located in N.Y.C. Wow! That's the aquaristic equivalent of having the New York Rangers and the New York Knicks winning championships in the same year. What all of this means is that New York City continues to be a "hotbed" of aquarium activity. That is all together fitting since New York City was home to the very first American aquarium society and to many pioneering aquarists. I think it notable, for example, that Paul Hahnel, the legendary fancy guppy breeder of the 1950's, 60's, and early 70's was a resident of Bronx County in N.Y.C. Well, there is more than a bit of historical continuity in the fact that Steve Kwartler, who was our featured speaker last month, is the current President of the International Fancy Guppy Association and a champion guppy breeder who also lives in Bronx County. (Must be that Bronx water!) Speaking of "hotbeds" of activity, GCAS continues to be that. This season (1995-6) alone we have once again exhibited at the annual fair of the Queens County Farm Museum, where our exhibit is seen by thousands, we will have participated in the Arbor Day activities at the Queens Botanical Garden, we will have staged our 74th Anniversary Tropical Fish Show in April '96, and we have donated funds to worthwhile endeavors such as Dr. Paul Loiselle's upcoming expedition to study the freshwater fishes of Madagascar. (Dr. Loiselle is Curator of Freshwater Fishes at the New York Aquarium.) And these are only the highlights. But, please, remember that participation in these events by members, other than those on the Board of Directors, is eagerly sought. These events are not put on by elves who magically appear at night and cobble everything together. It takes the creativity and sweat of actual human beings to pull them off. Please, ask me what you can do to help.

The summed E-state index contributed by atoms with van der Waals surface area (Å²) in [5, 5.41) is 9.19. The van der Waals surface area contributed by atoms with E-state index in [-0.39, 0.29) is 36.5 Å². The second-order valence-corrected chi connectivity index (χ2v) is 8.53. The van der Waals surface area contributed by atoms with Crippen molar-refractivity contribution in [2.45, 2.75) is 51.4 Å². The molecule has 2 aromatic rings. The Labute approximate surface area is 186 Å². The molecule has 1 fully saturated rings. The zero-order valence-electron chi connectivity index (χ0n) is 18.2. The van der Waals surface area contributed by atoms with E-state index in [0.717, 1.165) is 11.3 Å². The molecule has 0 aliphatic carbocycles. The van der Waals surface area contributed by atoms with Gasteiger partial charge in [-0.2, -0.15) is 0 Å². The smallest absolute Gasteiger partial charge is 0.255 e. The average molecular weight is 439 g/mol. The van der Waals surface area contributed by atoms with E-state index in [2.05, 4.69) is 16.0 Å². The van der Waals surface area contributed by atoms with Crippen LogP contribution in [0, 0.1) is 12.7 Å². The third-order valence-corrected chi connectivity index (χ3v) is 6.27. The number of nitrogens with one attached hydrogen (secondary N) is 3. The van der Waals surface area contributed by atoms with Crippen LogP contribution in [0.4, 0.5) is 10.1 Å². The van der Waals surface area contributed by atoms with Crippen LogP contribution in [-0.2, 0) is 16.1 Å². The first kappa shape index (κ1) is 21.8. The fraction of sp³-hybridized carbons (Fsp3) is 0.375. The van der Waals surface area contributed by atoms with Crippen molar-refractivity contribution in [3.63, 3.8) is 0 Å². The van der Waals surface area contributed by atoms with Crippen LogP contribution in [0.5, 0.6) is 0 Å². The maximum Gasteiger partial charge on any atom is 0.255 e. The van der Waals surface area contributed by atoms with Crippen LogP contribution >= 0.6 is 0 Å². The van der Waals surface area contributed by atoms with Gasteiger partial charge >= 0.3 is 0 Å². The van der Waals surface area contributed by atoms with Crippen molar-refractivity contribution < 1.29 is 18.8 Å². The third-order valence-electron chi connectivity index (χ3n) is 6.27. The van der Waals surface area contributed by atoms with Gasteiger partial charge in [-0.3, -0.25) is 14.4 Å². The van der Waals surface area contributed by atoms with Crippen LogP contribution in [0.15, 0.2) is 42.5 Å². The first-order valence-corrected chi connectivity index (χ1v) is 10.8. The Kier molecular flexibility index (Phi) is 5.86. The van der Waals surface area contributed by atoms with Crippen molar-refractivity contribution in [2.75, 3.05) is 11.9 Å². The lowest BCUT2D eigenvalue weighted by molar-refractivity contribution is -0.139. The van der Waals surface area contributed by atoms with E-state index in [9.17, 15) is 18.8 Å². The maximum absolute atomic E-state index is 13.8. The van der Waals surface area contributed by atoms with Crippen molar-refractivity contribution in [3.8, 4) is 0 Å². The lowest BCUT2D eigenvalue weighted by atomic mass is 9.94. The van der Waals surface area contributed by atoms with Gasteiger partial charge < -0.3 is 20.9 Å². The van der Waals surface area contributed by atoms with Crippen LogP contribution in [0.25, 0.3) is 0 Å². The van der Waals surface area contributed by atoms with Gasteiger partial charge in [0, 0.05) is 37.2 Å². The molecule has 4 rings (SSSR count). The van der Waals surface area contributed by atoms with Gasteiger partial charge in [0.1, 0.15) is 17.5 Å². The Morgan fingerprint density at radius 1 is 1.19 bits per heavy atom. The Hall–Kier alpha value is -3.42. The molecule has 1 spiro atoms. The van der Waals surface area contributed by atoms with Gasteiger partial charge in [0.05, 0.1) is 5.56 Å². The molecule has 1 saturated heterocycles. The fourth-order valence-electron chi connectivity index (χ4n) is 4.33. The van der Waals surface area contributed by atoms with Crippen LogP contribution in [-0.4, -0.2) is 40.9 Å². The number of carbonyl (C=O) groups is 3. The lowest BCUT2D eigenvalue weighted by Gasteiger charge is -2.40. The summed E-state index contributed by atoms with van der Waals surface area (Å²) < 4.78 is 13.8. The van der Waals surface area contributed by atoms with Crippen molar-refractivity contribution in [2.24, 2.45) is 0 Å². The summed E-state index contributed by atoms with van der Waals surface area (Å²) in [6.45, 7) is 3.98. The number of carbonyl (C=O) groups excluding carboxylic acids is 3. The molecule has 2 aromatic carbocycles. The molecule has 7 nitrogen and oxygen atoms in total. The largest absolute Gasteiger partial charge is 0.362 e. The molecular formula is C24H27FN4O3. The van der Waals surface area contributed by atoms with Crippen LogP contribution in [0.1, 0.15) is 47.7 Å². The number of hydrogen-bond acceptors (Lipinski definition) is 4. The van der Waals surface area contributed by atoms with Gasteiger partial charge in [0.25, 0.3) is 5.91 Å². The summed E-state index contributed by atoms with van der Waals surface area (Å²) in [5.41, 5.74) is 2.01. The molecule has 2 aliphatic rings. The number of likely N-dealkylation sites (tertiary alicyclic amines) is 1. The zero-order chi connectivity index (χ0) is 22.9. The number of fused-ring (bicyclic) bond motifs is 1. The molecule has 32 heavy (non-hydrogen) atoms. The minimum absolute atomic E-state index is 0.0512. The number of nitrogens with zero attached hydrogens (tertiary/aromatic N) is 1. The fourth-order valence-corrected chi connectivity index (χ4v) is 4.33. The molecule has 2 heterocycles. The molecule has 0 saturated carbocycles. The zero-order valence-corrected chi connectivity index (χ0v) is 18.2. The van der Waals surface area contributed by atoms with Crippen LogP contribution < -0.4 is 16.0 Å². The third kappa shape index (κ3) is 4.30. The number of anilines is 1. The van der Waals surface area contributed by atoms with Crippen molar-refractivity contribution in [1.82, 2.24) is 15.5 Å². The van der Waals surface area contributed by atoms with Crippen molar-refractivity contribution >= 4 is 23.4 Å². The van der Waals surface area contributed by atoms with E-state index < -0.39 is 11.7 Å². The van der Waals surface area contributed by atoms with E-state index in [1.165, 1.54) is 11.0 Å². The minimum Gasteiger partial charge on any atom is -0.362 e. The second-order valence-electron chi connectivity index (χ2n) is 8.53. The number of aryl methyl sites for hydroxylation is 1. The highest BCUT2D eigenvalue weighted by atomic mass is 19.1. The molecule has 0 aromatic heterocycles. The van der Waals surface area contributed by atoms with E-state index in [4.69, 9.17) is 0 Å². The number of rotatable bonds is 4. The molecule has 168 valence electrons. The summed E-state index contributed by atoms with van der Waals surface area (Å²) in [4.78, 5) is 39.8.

A Wonder Down Under FRANK F. FINCKEN III ustralia, a continent of wonders, is now home for another. The name of this new wonder is the Sydney Aquarium. On a recent trip, my wife and I were fortunate enough to visit this newly opened living museum. It is a must stop for all aquarists who are lucky enough to visit Sydney. The Aquarium is located in downtown Sydney in the Darling Harbour section. A part of town going through a rebirth like that of Baltimore's inner harbor. It is easily accessed by monorail, water taxi, ferry, or foot. The tickets were $9.00 Australian (about $6.50 US). Upon entering you are free to go as you please, but a complete tour is laid out in a circuit with small side loops. The aquarium is quite large with over 300 tanks ranging from 20L tanks up to 200,000 gallon tanks, but as I will describe there is more to this museum than fish in tanks. The focus is on the varied water ecosystems found in the continent of Australia. These are quite varied, from the small seasonal mud puddles of the Outback, to the vast Great Barrier Reef. The first exhibit you encounter is the special displays area. The exhibit on display when we visited was two 2000 gallon reef tanks contrasting the visible differences between a healthy, and an endangered reef. Other displays in this area showed the dangers of recreational diving on the reefs, as well as those presented by commercial boating. Museum curators told us these displays are changed two to three times a year, and topics are picked based on current topical issues of Australia. Other recent displays discussed the rainforest, and Outback fish biologies Australia is a continent where an overwhelming majority of the land mass is arid desert. The museum is broken into small sections each based upon a particular habitat with many individual aquariums showing species specific to those habitats. One of these major areas is of course the Great Barrier Reef. Its display contains about 30 100 - 500 gallon species tanks showing the smallest members of the reef community up to some of the medium sized